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Swimming Pool Chemical Gas Cloud Sends Dozens to Hospitals

Swimming Pool Chemical Gas Cloud Sends Dozens to Hospitals
Hazardous incident team (San Jose Fire Department)

By    |   Friday, 15 June 2018 10:07 AM

Swimming pool chemicals created a gas cloud that sent dozens of people to local hospitals in California on Thursday after maintenance workers mixed muriatic acid and chlorine, authorities said.

At least 35 people were exposed to the gas cloud at the Shadow Brook Swim Club in Almaden Valley in residential San Jose, the East Bay Times reported. The incident happened shortly after noon when the acid-chlorine combination created the gas cloud.

Officials said the victims were transported to nine different hospitals.

"We are taking this very seriously," San Jose Fire Capt. Mitch Matlow told the Times. "That combination of chemicals can release a gas cloud that can cause what's called secondary drowning. The lungs start swelling up with its own fluid, the fluid blocks the airwaves and you drown in your own fluids."

KGO-TV reported that a swim class was in session at the community pool when children and adults became sick.

Pediatrician Michelle Contini told KGO-TV that two victims were vomiting while two others were having difficulty breathing, both symptoms of chlorine gas exposure. She said her 19-year-old son works as a lifeguard at the swim club.

Matthew Dworkin, 17, a swim instructor and member of the swim team, told the Times that it still hurt for him to breathe and he felt nauseated after being released from Kaiser Permanente in San Jose. He said he was teaching a swim class when people were overcome by the gas.

Rip Nahal, 40, was treated at San Jose Regional Medical Center and released along with her three children, ages 5, 8, and 10, who were taking swim lessons. She told the Times that she felt "tightness of the throat" and a "burning nose" during the incident.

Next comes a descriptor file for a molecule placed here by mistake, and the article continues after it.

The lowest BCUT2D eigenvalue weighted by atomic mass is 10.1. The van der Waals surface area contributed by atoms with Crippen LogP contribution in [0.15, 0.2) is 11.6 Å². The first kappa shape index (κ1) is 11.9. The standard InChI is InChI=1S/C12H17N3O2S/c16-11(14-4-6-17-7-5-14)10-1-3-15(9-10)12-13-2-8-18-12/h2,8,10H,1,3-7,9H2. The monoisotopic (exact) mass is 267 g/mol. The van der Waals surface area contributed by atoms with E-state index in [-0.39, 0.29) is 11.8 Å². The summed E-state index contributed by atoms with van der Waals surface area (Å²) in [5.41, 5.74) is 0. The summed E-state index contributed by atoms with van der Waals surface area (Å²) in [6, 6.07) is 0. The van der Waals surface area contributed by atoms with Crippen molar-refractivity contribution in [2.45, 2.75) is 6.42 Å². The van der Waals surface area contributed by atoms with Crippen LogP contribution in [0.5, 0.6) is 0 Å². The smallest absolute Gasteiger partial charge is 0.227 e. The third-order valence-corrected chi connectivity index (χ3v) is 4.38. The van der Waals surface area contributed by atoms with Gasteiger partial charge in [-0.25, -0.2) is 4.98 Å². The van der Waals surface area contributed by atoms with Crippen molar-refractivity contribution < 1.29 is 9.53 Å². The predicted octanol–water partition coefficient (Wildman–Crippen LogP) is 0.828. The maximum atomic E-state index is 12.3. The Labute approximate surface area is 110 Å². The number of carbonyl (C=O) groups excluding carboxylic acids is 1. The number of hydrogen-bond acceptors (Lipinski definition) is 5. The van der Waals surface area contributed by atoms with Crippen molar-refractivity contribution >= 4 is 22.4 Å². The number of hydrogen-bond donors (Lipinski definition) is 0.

The Centers for Disease Control and Prevention website said chlorine, commonly used in water to kill germs and stop them from spreading, can become an irritant for some users.

"Healthy pools and other places where we swim in chlorinated water don't have a strong chemical smell,” the CDC website said. "If you smell 'chlorine' at the place you swim, you are probably smelling chloramines.”

"Chloramines in the water can turn into gas in the surrounding air. This is particularly a problem in indoor pools, which often aren't as well-ventilated as outdoor pools. The chloramines that form in the chlorinated water we swim in are different from the chloramine that is sometimes used to treat drinking water."

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Swimming pool chemicals created a gas cloud that sent dozens of people to local hospitals in California on Thursday after maintenance workers mixed muriatic acid and chlorine, authorities said.
swimming, pool, gas, cloud
402
2018-07-15
Friday, 15 June 2018 10:07 AM
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